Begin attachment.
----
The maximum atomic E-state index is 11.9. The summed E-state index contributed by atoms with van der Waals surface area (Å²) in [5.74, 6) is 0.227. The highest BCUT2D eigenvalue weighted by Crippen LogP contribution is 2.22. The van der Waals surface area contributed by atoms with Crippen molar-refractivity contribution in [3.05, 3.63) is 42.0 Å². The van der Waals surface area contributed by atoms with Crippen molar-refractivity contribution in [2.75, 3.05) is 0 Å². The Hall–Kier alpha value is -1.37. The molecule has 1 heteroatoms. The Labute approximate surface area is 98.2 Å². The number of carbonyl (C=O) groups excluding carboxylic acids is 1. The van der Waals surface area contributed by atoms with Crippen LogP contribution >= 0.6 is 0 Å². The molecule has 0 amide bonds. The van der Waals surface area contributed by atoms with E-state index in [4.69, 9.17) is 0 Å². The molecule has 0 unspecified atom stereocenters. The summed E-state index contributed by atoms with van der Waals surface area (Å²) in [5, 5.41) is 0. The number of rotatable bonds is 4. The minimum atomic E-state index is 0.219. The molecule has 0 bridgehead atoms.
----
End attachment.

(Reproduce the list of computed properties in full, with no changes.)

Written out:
The maximum atomic E-state index is 11.9. The summed E-state index contributed by atoms with van der Waals surface area (Å²) in [5.74, 6) is 0.227. The highest BCUT2D eigenvalue weighted by Crippen LogP contribution is 2.22. The van der Waals surface area contributed by atoms with Crippen molar-refractivity contribution in [3.05, 3.63) is 42.0 Å². The van der Waals surface area contributed by atoms with Crippen molar-refractivity contribution in [2.75, 3.05) is 0 Å². The Hall–Kier alpha value is -1.37. The molecule has 1 heteroatoms. The Labute approximate surface area is 98.2 Å². The number of carbonyl (C=O) groups excluding carboxylic acids is 1. The van der Waals surface area contributed by atoms with Crippen LogP contribution >= 0.6 is 0 Å². The molecule has 0 amide bonds. The van der Waals surface area contributed by atoms with E-state index in [4.69, 9.17) is 0 Å². The molecule has 0 unspecified atom stereocenters. The summed E-state index contributed by atoms with van der Waals surface area (Å²) in [5, 5.41) is 0. The number of rotatable bonds is 4. The minimum atomic E-state index is 0.219. The molecule has 0 bridgehead atoms.